Ebook: Knowledge Representation and Inductive Reasoning using Conditional Logic and Sets of Ranking Functions
A core problem in Artificial Intelligence is the modeling of human reasoning. Classic-logical approaches are too rigid for this task, as deductive inference yielding logically correct results is not appropriate in situations where conclusions must be drawn based on the incomplete or uncertain knowledge present in virtually all real world scenarios.
Since there are no mathematically precise and generally accepted definitions for the notions of plausible or rational, the question of what a knowledge base consisting of uncertain rules entails has long been an issue in the area of knowledge representation and reasoning. Different nonmonotonic logics and various semantic frameworks and axiom systems have been developed to address this question.
The main theme of this book, Knowledge Representation and Inductive Reasoning using Conditional Logic and Sets of Ranking Functions, is inductive reasoning from conditional knowledge bases. Using ordinal conditional functions as ranking models for conditional knowledge bases, the author studies inferences induced by individual ranking models as well as by sets of ranking models. He elaborates in detail the interrelationships among the resulting inference relations and shows their formal properties with respect to established inference axioms. Based on the introduction of a novel classification scheme for conditionals, he also addresses the question of how to realize and implement the entailment relations obtained.
In this work, “Steven Kutsch convincingly presents his ideas, provides illustrating examples for them, rigorously defines the introduced concepts, formally proves all technical results, and fully implements every newly introduced inference method in an advanced Java library (…). He significantly advances the state of the art in this field.” – Prof. Dr. Christoph Beierle of the FernUniversität in Hagen
The area of knowledge representation and reasoning is concerned with simulating intelligent behaviour in automated agents using explicit, formal representations of domain or evidential knowledge. We consider rules with exceptions, called conditionals, within the broader context of inductive reasoning for representing and reasoning with uncertain knowledge. Inductive reasoning techniques transform a finite and incomplete knowledge base into a complete representation of the knowledge and beliefs of the agent operating with this knowledge base.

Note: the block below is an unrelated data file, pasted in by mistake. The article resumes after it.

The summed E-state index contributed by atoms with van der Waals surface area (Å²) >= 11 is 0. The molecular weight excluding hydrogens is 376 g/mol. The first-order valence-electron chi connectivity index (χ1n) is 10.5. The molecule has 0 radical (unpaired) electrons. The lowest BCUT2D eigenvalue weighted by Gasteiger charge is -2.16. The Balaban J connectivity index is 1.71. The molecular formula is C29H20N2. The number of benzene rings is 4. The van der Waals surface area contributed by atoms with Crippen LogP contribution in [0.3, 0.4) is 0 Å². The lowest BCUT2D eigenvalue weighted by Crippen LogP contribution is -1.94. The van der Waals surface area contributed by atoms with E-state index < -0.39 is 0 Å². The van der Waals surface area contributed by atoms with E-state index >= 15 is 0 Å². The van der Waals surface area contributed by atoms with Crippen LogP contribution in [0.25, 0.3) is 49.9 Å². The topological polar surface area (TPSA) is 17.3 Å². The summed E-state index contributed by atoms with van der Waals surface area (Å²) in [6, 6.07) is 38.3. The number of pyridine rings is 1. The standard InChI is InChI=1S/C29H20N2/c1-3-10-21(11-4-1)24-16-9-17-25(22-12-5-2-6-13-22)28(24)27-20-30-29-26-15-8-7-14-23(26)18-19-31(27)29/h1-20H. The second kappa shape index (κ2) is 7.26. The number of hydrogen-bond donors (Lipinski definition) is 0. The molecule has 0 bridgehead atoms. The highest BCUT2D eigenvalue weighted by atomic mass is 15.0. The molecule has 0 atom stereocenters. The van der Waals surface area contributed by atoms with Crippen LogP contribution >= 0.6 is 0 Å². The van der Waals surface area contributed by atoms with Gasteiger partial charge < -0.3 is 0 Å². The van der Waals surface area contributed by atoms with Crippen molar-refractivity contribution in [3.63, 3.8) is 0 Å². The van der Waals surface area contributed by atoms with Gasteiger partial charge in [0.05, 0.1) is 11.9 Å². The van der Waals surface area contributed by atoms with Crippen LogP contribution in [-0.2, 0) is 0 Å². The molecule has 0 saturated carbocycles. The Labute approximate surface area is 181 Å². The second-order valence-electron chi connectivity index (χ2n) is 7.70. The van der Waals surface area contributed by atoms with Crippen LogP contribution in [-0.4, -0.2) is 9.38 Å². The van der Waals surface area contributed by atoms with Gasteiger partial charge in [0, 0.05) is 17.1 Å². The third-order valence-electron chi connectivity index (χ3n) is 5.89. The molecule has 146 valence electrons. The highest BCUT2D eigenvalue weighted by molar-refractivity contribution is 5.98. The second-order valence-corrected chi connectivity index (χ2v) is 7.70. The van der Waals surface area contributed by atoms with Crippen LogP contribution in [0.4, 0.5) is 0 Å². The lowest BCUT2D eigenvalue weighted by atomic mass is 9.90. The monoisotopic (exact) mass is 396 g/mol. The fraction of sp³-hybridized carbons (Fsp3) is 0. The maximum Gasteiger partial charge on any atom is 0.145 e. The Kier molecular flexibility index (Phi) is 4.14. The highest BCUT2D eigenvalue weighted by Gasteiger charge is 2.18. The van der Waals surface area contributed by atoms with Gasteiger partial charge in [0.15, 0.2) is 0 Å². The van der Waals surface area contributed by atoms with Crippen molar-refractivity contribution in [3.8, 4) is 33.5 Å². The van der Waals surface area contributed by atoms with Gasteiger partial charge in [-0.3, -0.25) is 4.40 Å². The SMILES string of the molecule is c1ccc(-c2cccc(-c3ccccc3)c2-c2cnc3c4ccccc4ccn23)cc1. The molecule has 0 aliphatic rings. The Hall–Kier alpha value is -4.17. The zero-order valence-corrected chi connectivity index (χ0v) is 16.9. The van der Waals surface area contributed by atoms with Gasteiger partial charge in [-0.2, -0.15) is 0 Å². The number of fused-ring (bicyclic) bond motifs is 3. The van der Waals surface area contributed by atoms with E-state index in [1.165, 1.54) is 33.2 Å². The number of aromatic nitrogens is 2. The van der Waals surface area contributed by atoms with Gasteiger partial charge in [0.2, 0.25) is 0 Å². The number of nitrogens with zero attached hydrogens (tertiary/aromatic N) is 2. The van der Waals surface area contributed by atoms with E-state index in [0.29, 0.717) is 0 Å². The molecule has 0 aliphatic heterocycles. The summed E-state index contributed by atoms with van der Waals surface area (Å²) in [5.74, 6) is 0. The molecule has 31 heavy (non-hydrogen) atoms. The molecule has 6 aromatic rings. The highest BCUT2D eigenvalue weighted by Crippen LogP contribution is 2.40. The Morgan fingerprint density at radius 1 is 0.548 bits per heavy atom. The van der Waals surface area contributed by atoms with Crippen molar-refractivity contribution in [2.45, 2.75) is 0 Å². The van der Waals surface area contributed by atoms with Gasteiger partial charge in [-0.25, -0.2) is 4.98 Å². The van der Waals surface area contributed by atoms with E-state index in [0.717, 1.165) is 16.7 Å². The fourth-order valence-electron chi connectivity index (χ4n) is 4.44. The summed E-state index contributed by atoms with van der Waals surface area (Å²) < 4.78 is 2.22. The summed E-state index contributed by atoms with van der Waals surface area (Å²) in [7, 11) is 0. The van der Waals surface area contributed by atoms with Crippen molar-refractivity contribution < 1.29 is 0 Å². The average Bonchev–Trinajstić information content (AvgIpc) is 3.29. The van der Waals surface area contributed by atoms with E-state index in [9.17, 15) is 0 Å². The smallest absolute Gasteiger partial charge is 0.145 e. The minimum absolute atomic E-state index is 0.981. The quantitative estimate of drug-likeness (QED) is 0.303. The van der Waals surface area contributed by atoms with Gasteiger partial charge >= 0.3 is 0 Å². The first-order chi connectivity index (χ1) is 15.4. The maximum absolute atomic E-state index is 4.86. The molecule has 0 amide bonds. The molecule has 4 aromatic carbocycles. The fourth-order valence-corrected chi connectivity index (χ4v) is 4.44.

We employ Spohn’s ranking functions that assign degrees of implausibility to the interpretations of the propositional language used to formulate the defeasible rules representing uncertain knowledge. A special kind of ranking functions, the c-representations introduced by Kern-Isberner, will take a central role in our investigations.
In particular, we investigate how reasoning using sets of ranking models can be understood, researched, implemented, and optimised. We define modes of inference that, together with the choice of the actual set of ranking models, give us two dimensions along which to position inference relations induced by conditional knowledge bases. To understand the relationships among these inference relations better, we introduce a classification of qualitative conditionals with respect to semantic properties of conditionals. The idea of redundant conditionals proposed in the literature is elaborated upon, while investigating properties of c-inference relations. We show that adding or removing redundant conditionals from knowledge bases can change the induced c-inference relations, therefore highlighting that explicit and inferred information is considered different within the framework of c-representations. We exploit our classification of conditionals to optimise the task of calculating complete inference relations, also employing a novel data structure for representing inference relations.
To optimise the task of answering queries with respect to sets of c-representations, we introduce a compact representation of conditional knowledge bases, designed to capture the computational complexity of answering queries. To make implementing c-inference practical, we introduce a finite domain variant of the constraint satisfaction problem used to calculate c-representations and characterise kinds of upper bounds used in solving it. We investigate formal properties of inference relations defined over sets of ranking models by considering inference postulates proposed in the literature and by presenting an approach for experimentally investigating inference systems. We show for instance that credulous and weakly skeptical inference over arbitrary sets of ranking models satisfies the properties (REF), (LLE), (RW), (VCM) and (WAND). We also show that c-inference relations satisfy the property weak rational monotony (WRM), which is not generally satisfied by inference relations defined over arbitrary sets of ranking models. Finally, we present an implementation, called InfOCF-Lib, featuring all proposed techniques, algorithms, and data structures in form of an easy to use Java library.